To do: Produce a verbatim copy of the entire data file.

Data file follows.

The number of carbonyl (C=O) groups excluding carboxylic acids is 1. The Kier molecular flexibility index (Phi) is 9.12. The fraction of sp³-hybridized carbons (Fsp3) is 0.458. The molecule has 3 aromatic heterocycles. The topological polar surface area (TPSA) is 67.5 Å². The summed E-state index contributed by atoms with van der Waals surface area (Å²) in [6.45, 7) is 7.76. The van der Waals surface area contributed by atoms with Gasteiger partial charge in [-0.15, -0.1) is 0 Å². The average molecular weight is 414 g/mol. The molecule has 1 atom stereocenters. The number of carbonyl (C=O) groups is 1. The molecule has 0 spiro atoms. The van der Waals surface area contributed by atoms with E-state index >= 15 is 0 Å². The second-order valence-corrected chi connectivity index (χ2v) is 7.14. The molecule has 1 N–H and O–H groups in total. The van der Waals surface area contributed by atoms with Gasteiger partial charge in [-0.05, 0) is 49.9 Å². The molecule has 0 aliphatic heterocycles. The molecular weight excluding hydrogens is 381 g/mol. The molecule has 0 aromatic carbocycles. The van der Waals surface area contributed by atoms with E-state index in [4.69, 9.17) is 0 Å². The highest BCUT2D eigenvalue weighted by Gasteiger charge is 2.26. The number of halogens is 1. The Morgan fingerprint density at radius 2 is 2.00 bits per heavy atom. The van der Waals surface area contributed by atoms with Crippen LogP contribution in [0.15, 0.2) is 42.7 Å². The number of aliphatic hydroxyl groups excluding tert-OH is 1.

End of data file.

The number of carbonyl (C=O) groups excluding carboxylic acids is 1. The Kier molecular flexibility index (Phi) is 9.12. The fraction of sp³-hybridized carbons (Fsp3) is 0.458. The molecule has 3 aromatic heterocycles. The topological polar surface area (TPSA) is 67.5 Å². The summed E-state index contributed by atoms with van der Waals surface area (Å²) in [6.45, 7) is 7.76. The van der Waals surface area contributed by atoms with Gasteiger partial charge in [-0.15, -0.1) is 0 Å². The average molecular weight is 414 g/mol. The molecule has 1 atom stereocenters. The number of carbonyl (C=O) groups is 1. The molecule has 0 spiro atoms. The van der Waals surface area contributed by atoms with E-state index >= 15 is 0 Å². The second-order valence-corrected chi connectivity index (χ2v) is 7.14. The molecule has 1 N–H and O–H groups in total. The van der Waals surface area contributed by atoms with Gasteiger partial charge in [-0.05, 0) is 49.9 Å². The molecule has 0 aliphatic heterocycles. The molecular weight excluding hydrogens is 381 g/mol. The molecule has 0 aromatic carbocycles. The van der Waals surface area contributed by atoms with E-state index in [4.69, 9.17) is 0 Å². The highest BCUT2D eigenvalue weighted by Gasteiger charge is 2.26. The number of halogens is 1. The Morgan fingerprint density at radius 2 is 2.00 bits per heavy atom. The van der Waals surface area contributed by atoms with Crippen LogP contribution in [0.15, 0.2) is 42.7 Å². The number of aliphatic hydroxyl groups excluding tert-OH is 1.